Why is theology with its arcane scripts from ages long dead still even tolerated in twenty-first-century institutions of higher learning alongside geochemistry and biotechnology and disciplines that use synchrotrons and things? In Australia at least public universities rely on funding that is awarded in response to the research output that can be demonstrated to provide some socio-economic benefit to the community.
Unless academics can demonstrate such a benefit for their research proposals they get no public funding. What socio-economic benefit can theology offer? Why is theology even considered a respectable discipline in a scientific age when many westerners look aghast across at the dominance of mullahs in less industrialized societies? We think we should keep faith-based science out of schools, so why do we even tolerate a faith-based history discipline in a modern public institution of higher-learning?
While preparing a new post on a new topic that had nothing any more to do with Casey I stumbled across this list of Latinisms in Mark’s Gospel. The one that hit me hardest was one that Casey uses to justify his argument that Mark was clumsily translating an Aramaic expression into Greek. Well, if this list has any credibility, then Casey’s learned argument, at least with reference to this particular instance, collapses.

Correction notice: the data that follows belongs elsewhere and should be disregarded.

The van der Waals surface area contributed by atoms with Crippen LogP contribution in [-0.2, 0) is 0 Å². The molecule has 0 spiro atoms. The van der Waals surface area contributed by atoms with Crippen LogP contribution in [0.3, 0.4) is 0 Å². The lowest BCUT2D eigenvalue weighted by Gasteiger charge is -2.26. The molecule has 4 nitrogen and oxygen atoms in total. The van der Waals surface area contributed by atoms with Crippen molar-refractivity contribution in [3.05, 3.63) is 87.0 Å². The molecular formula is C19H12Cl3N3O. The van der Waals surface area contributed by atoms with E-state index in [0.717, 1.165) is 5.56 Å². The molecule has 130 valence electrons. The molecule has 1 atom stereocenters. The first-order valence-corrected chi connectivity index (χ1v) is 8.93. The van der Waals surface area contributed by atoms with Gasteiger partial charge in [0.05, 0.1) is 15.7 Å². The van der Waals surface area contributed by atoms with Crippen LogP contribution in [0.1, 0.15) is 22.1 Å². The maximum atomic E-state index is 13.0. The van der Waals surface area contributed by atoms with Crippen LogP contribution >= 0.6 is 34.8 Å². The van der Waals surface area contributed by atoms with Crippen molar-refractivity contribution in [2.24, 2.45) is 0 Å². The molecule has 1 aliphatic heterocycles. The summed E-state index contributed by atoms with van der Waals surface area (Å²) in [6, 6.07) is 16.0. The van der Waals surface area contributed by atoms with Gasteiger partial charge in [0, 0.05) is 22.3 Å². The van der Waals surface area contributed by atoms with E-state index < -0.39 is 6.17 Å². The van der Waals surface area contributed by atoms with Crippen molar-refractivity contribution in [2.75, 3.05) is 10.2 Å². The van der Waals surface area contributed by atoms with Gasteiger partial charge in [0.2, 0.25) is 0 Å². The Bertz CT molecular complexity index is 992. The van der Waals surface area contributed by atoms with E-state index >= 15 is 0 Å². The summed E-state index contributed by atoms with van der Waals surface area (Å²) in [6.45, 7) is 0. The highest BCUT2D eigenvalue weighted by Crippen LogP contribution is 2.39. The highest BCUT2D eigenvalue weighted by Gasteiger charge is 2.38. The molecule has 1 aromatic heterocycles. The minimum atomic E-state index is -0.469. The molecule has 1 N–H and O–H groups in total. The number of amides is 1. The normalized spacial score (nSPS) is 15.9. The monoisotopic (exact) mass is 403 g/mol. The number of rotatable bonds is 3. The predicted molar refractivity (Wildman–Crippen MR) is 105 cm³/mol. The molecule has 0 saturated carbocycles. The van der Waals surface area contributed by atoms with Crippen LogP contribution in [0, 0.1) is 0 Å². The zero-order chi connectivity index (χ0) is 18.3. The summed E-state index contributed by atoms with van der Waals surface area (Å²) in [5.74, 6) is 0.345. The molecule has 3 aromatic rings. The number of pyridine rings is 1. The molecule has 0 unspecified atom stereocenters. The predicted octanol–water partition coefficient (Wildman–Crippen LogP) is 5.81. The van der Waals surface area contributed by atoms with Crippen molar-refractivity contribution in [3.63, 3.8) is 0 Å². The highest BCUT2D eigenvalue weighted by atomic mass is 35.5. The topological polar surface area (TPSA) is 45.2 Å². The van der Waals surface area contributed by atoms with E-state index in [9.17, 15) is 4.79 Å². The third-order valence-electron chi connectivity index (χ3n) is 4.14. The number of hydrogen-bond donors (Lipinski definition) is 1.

The following post is an adaption of what I recently wrote to someone who had emailed me for an opinion on a study he had written on the origins of Christianity. His thesis rested entirely on acceptance of the conventional scholarly view of the authenticity of certain letters of Paul. I was reluctant to burst his balloon and only wrote the following after being pushed for a detailed explanation of my reservations.
Being on time
If we rely on external controls for verification, on the understanding that self-witness of a narrative or document alone is insufficient to establish authenticity, then we have no certainty that the Pauline letters were composed earlier than the second century.
We do not see evidence that anyone knew of them until the second century. They are first testified as belonging to Marcionite and other “unorthodox” Christianities.